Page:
It was a bluebird day for flying as Matthew Fuller piloted a single-engine Cessna 172 along the taxiway at Burlington International Airport. The 35-year-old Vergennes native was just weeks away from completing his bachelor of science degree in Vermont Technical College's Professional Pilot Technology program. In addition to technical skills, he's also mastered the terse radio voice of a seasoned airline pilot, evident as he radioed the control tower for permission to take off.
"After a while, it just comes naturally," he said with a smile.
[This article was originally published in Seven Days.]
Our single-engine propeller plane felt puny as Fuller steered us onto BTV's huge runway, blackened by the skid marks of countless arriving F-16 fighter jets and commercial airliners. Still, I wasn't the least bit nervous that my pilot was a student. Just weeks earlier, Fuller had traveled to the Pam Am International Flight Academy in Miami, Fla., to earn his type rating as a captain on the Airbus A320. That means, in the eyes of the Federal Aviation Administration, he's got the technical proficiency, if not the flight hours yet that most airlines require, to fly the JetBlue plane waiting behind us to take off.
"Flying down to Florida, I spoke to every single pilot down the way. I must have been the most annoying kid ever," Fuller said, once the Cessna had lifted off and banked left over the Burlington waterfront. "They all said the same thing to me: We are hurting for pilots."
That's welcome news to Fuller and the 10 others who graduated last weekend from the new Vermont Tech program — the only such program in Vermont and one of only a handful of collegiate flight programs in New England. In an era when many graduating seniors have no idea whether they'll find any work upon graduation, Vermont Tech's inaugural class of professional pilots is entering the job market at one of the most opportune times in years. After more than a decade of stagnant growth in the worldwide airline industry, commercial carriers are making money again, expanding their fleets and opening new routes, driven by a combination of burgeoning consumer demand and low fuel prices.
Why the severe pilot shortage? Brian Dubie, Vermont's former lieutenant governor and a 30-year veteran pilot with American Airlines, explained that in recent years, the U.S. military has been steadily reducing its pilot pool. Meanwhile, tens of thousands of commercial pilots who held onto their jobs through what Dubie called the airline industry's "lost decade" — 2001 to 2012 — are now nearing the FAA's mandatory retirement age of 65.
As a consequence, the airline industry is in desperate need of replacing them. In 2014, aerospace giant Boeing predicted that, over the next 20 years, the industry will need more than half a million new pilots worldwide, or about 27,000 new ones annually.
The Vermont Tech program took off at just the right time to begin filling that need. Each member of the inaugural class has already landed a good job, and another 50 to 60 new aviation students are in the queue behind them. As professor Robin Guillian puts it, their flight path to high-paying careers has never been clearer.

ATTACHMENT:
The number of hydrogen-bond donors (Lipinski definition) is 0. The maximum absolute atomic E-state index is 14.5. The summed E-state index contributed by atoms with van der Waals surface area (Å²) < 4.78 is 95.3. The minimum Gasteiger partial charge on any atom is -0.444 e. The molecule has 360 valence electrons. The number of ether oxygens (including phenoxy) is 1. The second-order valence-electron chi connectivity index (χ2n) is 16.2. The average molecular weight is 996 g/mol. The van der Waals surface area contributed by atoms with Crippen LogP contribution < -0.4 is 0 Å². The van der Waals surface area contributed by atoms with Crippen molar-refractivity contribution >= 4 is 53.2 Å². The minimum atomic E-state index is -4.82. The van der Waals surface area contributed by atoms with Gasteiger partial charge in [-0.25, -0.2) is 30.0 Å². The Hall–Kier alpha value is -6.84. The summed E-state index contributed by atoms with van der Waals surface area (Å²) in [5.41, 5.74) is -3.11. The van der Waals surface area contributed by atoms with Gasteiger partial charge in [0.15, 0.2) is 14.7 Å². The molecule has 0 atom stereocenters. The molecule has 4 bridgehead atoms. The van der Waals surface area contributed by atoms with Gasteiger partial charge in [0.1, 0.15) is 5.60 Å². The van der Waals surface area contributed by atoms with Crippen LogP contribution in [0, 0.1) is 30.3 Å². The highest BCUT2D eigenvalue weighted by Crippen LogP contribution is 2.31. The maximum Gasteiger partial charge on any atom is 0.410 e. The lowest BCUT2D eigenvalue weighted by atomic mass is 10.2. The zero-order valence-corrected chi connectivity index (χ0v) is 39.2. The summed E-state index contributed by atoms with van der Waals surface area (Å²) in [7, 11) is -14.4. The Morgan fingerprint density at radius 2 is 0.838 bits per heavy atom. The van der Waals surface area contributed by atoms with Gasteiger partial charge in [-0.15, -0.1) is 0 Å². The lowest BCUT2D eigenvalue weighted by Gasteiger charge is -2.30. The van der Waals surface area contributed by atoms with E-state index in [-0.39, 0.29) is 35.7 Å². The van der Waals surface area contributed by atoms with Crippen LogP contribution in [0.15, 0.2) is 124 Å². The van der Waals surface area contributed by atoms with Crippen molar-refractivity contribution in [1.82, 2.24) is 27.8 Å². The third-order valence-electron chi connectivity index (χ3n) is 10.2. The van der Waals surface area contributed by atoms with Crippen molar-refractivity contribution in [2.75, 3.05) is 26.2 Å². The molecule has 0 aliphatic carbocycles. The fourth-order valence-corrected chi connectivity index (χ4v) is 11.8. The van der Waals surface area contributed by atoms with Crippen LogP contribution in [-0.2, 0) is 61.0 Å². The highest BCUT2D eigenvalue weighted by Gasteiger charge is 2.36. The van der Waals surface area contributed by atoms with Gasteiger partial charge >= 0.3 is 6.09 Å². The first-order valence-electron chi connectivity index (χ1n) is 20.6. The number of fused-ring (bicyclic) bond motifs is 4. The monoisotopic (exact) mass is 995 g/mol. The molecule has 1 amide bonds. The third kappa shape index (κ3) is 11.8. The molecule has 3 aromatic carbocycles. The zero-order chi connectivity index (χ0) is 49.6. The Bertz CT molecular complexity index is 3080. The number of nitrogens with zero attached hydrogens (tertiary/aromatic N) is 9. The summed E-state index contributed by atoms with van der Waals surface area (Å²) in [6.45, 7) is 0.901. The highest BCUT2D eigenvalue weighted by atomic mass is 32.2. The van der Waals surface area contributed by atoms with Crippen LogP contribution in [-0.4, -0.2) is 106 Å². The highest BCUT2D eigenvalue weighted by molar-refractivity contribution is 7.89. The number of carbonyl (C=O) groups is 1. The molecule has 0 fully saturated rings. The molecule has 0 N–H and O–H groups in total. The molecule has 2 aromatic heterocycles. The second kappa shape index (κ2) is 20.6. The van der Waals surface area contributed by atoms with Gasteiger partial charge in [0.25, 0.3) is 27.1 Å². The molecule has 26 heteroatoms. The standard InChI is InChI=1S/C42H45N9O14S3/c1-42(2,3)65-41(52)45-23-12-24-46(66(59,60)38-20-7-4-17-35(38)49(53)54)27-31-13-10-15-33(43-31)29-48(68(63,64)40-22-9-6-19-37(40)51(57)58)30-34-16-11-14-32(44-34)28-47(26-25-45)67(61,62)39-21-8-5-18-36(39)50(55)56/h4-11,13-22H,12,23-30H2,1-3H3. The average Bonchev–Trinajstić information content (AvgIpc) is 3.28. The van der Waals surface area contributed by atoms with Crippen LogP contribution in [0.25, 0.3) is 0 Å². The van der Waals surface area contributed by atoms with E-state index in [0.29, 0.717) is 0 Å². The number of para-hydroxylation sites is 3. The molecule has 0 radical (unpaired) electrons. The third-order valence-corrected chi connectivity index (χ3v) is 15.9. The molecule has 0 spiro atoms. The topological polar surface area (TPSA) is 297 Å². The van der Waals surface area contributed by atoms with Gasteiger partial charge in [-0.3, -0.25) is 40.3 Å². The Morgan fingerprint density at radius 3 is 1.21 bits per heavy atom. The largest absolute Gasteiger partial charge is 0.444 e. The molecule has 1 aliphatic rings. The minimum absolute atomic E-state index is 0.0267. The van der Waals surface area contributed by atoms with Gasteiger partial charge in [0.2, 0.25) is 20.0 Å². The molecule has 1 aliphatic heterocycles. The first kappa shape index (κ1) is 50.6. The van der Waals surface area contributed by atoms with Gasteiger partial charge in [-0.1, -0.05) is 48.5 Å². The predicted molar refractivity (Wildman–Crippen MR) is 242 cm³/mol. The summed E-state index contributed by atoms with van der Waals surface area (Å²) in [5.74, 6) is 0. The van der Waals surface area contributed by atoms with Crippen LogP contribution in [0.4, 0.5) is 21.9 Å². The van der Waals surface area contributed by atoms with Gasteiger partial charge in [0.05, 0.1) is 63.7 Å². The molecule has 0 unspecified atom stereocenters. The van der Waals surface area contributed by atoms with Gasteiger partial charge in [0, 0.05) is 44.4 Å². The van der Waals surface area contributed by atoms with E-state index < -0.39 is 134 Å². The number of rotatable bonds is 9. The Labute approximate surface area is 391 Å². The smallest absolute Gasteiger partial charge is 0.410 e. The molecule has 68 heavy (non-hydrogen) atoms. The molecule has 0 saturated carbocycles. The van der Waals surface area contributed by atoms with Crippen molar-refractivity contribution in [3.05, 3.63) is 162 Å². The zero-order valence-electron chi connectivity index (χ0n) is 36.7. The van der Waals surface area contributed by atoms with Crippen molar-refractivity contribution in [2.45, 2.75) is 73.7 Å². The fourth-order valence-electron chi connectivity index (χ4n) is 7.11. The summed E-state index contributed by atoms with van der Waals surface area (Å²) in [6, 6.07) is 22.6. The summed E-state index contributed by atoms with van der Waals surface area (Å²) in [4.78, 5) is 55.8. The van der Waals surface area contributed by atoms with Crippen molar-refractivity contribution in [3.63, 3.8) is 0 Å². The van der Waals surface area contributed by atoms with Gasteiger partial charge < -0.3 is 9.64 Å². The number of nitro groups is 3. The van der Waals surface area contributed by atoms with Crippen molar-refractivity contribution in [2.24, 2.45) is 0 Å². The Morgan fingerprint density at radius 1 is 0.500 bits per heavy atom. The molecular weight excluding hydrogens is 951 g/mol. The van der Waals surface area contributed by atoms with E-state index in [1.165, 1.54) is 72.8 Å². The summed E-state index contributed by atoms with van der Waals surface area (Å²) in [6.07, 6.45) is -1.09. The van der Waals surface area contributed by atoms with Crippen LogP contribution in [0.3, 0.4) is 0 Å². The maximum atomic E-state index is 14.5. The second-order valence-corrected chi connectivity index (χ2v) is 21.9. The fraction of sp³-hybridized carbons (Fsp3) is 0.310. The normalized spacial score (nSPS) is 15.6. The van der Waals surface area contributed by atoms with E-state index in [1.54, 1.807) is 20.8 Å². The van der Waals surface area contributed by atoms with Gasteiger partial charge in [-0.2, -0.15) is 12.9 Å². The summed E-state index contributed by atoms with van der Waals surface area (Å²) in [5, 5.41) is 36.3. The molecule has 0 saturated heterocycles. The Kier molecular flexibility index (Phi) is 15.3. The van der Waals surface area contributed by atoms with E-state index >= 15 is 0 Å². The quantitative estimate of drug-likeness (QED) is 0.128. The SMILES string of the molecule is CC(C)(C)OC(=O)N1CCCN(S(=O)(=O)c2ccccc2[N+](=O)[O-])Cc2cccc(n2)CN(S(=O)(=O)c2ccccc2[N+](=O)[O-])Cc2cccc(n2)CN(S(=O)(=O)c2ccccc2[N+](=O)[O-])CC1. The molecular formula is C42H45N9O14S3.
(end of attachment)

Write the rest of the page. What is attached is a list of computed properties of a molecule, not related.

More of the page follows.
"It's a great time to be in aviation," Guillian explained during an interview at Vermont Tech's Williston campus. "We have brand-new airplanes doing really cool stuff, and they're safer than ever. We're upgrading our air-traffic control system, which is already the safest in the world."
VTC's Professional Pilot Technology program was founded in 2012 by program director Doug Smith, a self-described "space brat" from Houston, Texas, who's been flying since he was 7 years old. (He's now 67.) Smith, who's flown aircraft carrying everything from mailbags to Montana smoke jumpers, worked most recently as a pilot for Air India before coming to Vermont to cofound the Vermont Flight Academy in 2009.
From the get-go, Smith knew that the flight school had to be FAA-certified and affiliated with a local college or university in order to ensure a steady stream of students and thus its long-term financial viability. While still flying for Air India, Smith wrote all 30 aviation courses that make up the bachelor's degree program.
"A lot of colleges [with aviation programs] do a pretty good job, but none of them do what we do," boasted Smith, who had previously served as chief flight instructor and examiner at Auburn University's Aviation Center before being hired away by Delta. He flew for the "legacy" carrier for decades until just before it declared bankruptcy in 2005.
In aviation, Smith explained, pilots can climb the career ladder and expand their employment opportunities by earning different FAA certificates, ratings and endorsements. Many collegiate flight programs around the country offer just three or four endorsements, Smith said; Vermont Tech offers nine, including those for flying aerobatic planes and multiengine seaplanes, as well as three different flight-instructor ratings. In fact, many Vermont Tech students work as certified flight instructors during their senior year to gain additional experience and flying hours.
Dubie, who founded and still chairs the Vermont Aerospace and Aviation Association, wasn't involved in creating Vermont Tech's pilot program, but he's known Smith for years. He said he's been "really impressed" with the cadre of instructors that Smith attracted to teach the program, among them former military pilots and civil aviators.
The latter group includes Guillian, Vermont Tech's sole full-time professor and a flight instructor, who flew for Aloha Airlines in Hawaii for years before joining Vermont Tech's faculty last fall.